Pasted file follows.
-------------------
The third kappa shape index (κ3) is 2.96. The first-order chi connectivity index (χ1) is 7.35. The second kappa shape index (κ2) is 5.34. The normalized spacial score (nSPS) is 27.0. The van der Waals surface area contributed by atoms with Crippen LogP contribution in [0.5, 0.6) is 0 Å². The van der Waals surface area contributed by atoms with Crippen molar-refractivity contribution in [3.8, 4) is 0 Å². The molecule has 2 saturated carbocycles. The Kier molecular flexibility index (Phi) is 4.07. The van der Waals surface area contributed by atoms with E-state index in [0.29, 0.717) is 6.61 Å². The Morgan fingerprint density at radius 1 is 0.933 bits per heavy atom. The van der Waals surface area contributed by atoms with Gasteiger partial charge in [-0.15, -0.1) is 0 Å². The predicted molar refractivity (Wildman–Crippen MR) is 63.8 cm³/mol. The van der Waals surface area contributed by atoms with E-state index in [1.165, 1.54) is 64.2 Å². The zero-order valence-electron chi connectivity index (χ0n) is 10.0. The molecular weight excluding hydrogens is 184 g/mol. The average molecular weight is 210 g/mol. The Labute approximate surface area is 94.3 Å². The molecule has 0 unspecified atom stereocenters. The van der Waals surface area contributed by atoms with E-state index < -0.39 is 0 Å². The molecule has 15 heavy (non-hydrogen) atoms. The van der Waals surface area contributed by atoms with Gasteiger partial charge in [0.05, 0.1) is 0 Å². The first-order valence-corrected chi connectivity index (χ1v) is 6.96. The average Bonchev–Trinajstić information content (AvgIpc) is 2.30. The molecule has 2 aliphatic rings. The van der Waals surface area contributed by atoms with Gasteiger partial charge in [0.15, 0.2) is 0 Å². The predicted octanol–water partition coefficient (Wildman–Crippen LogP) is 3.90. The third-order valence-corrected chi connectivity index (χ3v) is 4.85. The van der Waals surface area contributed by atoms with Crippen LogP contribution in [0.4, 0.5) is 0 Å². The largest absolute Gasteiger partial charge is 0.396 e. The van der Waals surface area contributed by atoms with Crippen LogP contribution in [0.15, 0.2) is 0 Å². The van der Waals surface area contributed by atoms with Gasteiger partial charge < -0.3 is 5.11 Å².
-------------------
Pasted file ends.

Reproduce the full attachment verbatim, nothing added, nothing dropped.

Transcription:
The third kappa shape index (κ3) is 2.96. The first-order chi connectivity index (χ1) is 7.35. The second kappa shape index (κ2) is 5.34. The normalized spacial score (nSPS) is 27.0. The van der Waals surface area contributed by atoms with Crippen LogP contribution in [0.5, 0.6) is 0 Å². The van der Waals surface area contributed by atoms with Crippen molar-refractivity contribution in [3.8, 4) is 0 Å². The molecule has 2 saturated carbocycles. The Kier molecular flexibility index (Phi) is 4.07. The van der Waals surface area contributed by atoms with E-state index in [0.29, 0.717) is 6.61 Å². The Morgan fingerprint density at radius 1 is 0.933 bits per heavy atom. The van der Waals surface area contributed by atoms with Gasteiger partial charge in [-0.15, -0.1) is 0 Å². The predicted molar refractivity (Wildman–Crippen MR) is 63.8 cm³/mol. The van der Waals surface area contributed by atoms with E-state index in [1.165, 1.54) is 64.2 Å². The zero-order valence-electron chi connectivity index (χ0n) is 10.0. The molecular weight excluding hydrogens is 184 g/mol. The average molecular weight is 210 g/mol. The Labute approximate surface area is 94.3 Å². The molecule has 0 unspecified atom stereocenters. The van der Waals surface area contributed by atoms with E-state index < -0.39 is 0 Å². The molecule has 15 heavy (non-hydrogen) atoms. The van der Waals surface area contributed by atoms with Gasteiger partial charge in [0.05, 0.1) is 0 Å². The first-order valence-corrected chi connectivity index (χ1v) is 6.96. The average Bonchev–Trinajstić information content (AvgIpc) is 2.30. The molecule has 2 aliphatic rings. The van der Waals surface area contributed by atoms with Gasteiger partial charge in [0.15, 0.2) is 0 Å². The predicted octanol–water partition coefficient (Wildman–Crippen LogP) is 3.90. The third-order valence-corrected chi connectivity index (χ3v) is 4.85. The van der Waals surface area contributed by atoms with Crippen LogP contribution in [0.4, 0.5) is 0 Å². The largest absolute Gasteiger partial charge is 0.396 e. The van der Waals surface area contributed by atoms with Crippen LogP contribution in [0.15, 0.2) is 0 Å². The van der Waals surface area contributed by atoms with Gasteiger partial charge < -0.3 is 5.11 Å².